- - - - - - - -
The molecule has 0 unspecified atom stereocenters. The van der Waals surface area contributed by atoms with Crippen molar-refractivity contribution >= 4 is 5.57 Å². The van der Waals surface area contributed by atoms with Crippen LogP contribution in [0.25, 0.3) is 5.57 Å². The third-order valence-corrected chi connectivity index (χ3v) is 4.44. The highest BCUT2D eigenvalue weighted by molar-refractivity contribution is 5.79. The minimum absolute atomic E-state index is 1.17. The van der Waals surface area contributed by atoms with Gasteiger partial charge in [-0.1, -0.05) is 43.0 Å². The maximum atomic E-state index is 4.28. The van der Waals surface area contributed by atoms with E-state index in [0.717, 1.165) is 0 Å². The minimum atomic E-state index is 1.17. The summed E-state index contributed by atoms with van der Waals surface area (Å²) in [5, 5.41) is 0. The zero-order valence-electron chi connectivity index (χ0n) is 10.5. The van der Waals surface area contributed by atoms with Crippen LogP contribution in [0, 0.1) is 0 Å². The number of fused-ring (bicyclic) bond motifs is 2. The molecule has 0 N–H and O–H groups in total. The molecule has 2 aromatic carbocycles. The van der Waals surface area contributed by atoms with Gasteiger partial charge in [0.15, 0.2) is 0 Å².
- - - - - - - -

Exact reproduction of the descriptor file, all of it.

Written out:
The molecule has 0 unspecified atom stereocenters. The van der Waals surface area contributed by atoms with Crippen molar-refractivity contribution >= 4 is 5.57 Å². The van der Waals surface area contributed by atoms with Crippen LogP contribution in [0.25, 0.3) is 5.57 Å². The third-order valence-corrected chi connectivity index (χ3v) is 4.44. The highest BCUT2D eigenvalue weighted by molar-refractivity contribution is 5.79. The minimum absolute atomic E-state index is 1.17. The van der Waals surface area contributed by atoms with Gasteiger partial charge in [-0.1, -0.05) is 43.0 Å². The maximum atomic E-state index is 4.28. The van der Waals surface area contributed by atoms with E-state index in [0.717, 1.165) is 0 Å². The minimum atomic E-state index is 1.17. The summed E-state index contributed by atoms with van der Waals surface area (Å²) in [5, 5.41) is 0. The zero-order valence-electron chi connectivity index (χ0n) is 10.5. The van der Waals surface area contributed by atoms with Crippen LogP contribution in [0, 0.1) is 0 Å². The number of fused-ring (bicyclic) bond motifs is 2. The molecule has 0 N–H and O–H groups in total. The molecule has 2 aromatic carbocycles. The van der Waals surface area contributed by atoms with Gasteiger partial charge in [0.15, 0.2) is 0 Å².